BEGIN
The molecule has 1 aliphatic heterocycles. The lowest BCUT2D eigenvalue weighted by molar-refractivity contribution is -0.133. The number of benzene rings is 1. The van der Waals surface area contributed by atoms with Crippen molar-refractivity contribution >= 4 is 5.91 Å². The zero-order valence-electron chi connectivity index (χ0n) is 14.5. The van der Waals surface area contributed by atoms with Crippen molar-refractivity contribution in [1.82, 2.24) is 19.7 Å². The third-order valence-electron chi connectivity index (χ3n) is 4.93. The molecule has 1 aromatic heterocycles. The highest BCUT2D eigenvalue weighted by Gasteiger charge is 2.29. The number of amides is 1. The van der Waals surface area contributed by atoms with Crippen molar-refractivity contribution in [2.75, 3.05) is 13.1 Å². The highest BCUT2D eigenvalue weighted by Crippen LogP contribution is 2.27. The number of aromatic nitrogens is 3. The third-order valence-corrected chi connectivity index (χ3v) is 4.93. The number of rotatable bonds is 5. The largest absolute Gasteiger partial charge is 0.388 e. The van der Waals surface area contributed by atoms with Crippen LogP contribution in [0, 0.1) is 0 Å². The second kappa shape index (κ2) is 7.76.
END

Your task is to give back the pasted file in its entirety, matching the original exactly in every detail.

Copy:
The molecule has 1 aliphatic heterocycles. The lowest BCUT2D eigenvalue weighted by molar-refractivity contribution is -0.133. The number of benzene rings is 1. The van der Waals surface area contributed by atoms with Crippen molar-refractivity contribution >= 4 is 5.91 Å². The zero-order valence-electron chi connectivity index (χ0n) is 14.5. The van der Waals surface area contributed by atoms with Crippen molar-refractivity contribution in [1.82, 2.24) is 19.7 Å². The third-order valence-electron chi connectivity index (χ3n) is 4.93. The molecule has 1 aromatic heterocycles. The highest BCUT2D eigenvalue weighted by Gasteiger charge is 2.29. The number of amides is 1. The van der Waals surface area contributed by atoms with Crippen molar-refractivity contribution in [2.75, 3.05) is 13.1 Å². The highest BCUT2D eigenvalue weighted by Crippen LogP contribution is 2.27. The number of aromatic nitrogens is 3. The third-order valence-corrected chi connectivity index (χ3v) is 4.93. The number of rotatable bonds is 5. The largest absolute Gasteiger partial charge is 0.388 e. The van der Waals surface area contributed by atoms with Crippen LogP contribution in [0, 0.1) is 0 Å². The second kappa shape index (κ2) is 7.76.